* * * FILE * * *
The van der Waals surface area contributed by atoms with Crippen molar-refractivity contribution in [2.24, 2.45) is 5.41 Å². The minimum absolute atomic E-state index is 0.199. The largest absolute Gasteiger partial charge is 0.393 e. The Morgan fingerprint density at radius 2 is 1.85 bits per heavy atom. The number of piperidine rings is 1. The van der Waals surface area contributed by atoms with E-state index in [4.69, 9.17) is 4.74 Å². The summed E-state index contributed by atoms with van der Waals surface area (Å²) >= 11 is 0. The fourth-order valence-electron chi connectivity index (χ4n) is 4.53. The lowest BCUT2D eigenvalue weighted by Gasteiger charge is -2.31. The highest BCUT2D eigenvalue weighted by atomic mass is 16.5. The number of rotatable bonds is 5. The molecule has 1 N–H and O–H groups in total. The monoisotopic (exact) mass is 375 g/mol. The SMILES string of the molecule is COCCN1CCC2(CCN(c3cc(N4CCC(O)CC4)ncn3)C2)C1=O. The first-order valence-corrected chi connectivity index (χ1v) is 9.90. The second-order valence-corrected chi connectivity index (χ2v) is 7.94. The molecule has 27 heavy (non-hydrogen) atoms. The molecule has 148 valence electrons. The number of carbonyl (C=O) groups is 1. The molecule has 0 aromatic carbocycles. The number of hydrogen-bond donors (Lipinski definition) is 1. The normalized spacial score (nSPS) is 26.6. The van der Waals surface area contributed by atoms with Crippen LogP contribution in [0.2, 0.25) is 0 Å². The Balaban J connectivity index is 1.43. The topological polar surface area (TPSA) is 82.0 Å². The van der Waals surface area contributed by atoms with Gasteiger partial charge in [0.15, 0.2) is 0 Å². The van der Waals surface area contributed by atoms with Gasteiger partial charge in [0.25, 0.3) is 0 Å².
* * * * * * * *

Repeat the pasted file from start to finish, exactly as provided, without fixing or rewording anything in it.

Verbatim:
The van der Waals surface area contributed by atoms with Crippen molar-refractivity contribution in [2.24, 2.45) is 5.41 Å². The minimum absolute atomic E-state index is 0.199. The largest absolute Gasteiger partial charge is 0.393 e. The Morgan fingerprint density at radius 2 is 1.85 bits per heavy atom. The number of piperidine rings is 1. The van der Waals surface area contributed by atoms with E-state index in [4.69, 9.17) is 4.74 Å². The summed E-state index contributed by atoms with van der Waals surface area (Å²) >= 11 is 0. The fourth-order valence-electron chi connectivity index (χ4n) is 4.53. The lowest BCUT2D eigenvalue weighted by Gasteiger charge is -2.31. The highest BCUT2D eigenvalue weighted by atomic mass is 16.5. The number of rotatable bonds is 5. The molecule has 1 N–H and O–H groups in total. The monoisotopic (exact) mass is 375 g/mol. The SMILES string of the molecule is COCCN1CCC2(CCN(c3cc(N4CCC(O)CC4)ncn3)C2)C1=O. The first-order valence-corrected chi connectivity index (χ1v) is 9.90. The second-order valence-corrected chi connectivity index (χ2v) is 7.94. The molecule has 27 heavy (non-hydrogen) atoms. The molecule has 148 valence electrons. The number of carbonyl (C=O) groups is 1. The molecule has 0 aromatic carbocycles. The number of hydrogen-bond donors (Lipinski definition) is 1. The normalized spacial score (nSPS) is 26.6. The van der Waals surface area contributed by atoms with Crippen LogP contribution in [0.2, 0.25) is 0 Å². The Balaban J connectivity index is 1.43. The topological polar surface area (TPSA) is 82.0 Å². The van der Waals surface area contributed by atoms with Gasteiger partial charge in [0.15, 0.2) is 0 Å². The van der Waals surface area contributed by atoms with Gasteiger partial charge in [0.25, 0.3) is 0 Å².